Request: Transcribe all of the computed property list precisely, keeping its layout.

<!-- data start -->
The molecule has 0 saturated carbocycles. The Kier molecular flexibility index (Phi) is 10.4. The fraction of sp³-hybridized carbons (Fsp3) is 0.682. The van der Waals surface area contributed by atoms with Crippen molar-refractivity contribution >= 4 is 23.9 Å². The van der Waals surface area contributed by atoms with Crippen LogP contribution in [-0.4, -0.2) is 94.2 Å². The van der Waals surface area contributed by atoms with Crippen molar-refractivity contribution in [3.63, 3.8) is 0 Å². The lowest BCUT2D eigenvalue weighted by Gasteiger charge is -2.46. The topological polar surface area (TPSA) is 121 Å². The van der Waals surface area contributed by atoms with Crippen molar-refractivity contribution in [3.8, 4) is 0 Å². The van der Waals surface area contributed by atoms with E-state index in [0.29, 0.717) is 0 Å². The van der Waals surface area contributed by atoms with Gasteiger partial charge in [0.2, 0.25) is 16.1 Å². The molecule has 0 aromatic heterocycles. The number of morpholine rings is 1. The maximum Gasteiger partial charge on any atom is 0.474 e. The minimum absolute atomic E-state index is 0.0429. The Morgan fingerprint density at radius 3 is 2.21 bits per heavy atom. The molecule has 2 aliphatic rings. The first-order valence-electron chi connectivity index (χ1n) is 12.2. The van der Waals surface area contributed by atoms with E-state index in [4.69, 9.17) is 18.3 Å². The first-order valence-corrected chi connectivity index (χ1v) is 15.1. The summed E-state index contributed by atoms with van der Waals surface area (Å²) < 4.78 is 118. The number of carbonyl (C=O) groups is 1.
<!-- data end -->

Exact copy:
The molecule has 0 saturated carbocycles. The Kier molecular flexibility index (Phi) is 10.4. The fraction of sp³-hybridized carbons (Fsp3) is 0.682. The van der Waals surface area contributed by atoms with Crippen molar-refractivity contribution >= 4 is 23.9 Å². The van der Waals surface area contributed by atoms with Crippen LogP contribution in [-0.4, -0.2) is 94.2 Å². The van der Waals surface area contributed by atoms with Crippen molar-refractivity contribution in [3.63, 3.8) is 0 Å². The lowest BCUT2D eigenvalue weighted by Gasteiger charge is -2.46. The topological polar surface area (TPSA) is 121 Å². The van der Waals surface area contributed by atoms with Crippen molar-refractivity contribution in [3.8, 4) is 0 Å². The van der Waals surface area contributed by atoms with E-state index in [0.29, 0.717) is 0 Å². The van der Waals surface area contributed by atoms with Gasteiger partial charge in [0.2, 0.25) is 16.1 Å². The molecule has 0 aromatic heterocycles. The number of morpholine rings is 1. The maximum Gasteiger partial charge on any atom is 0.474 e. The minimum absolute atomic E-state index is 0.0429. The Morgan fingerprint density at radius 3 is 2.21 bits per heavy atom. The molecule has 2 aliphatic rings. The first-order valence-electron chi connectivity index (χ1n) is 12.2. The van der Waals surface area contributed by atoms with E-state index in [4.69, 9.17) is 18.3 Å². The first-order valence-corrected chi connectivity index (χ1v) is 15.1. The summed E-state index contributed by atoms with van der Waals surface area (Å²) < 4.78 is 118. The number of carbonyl (C=O) groups is 1.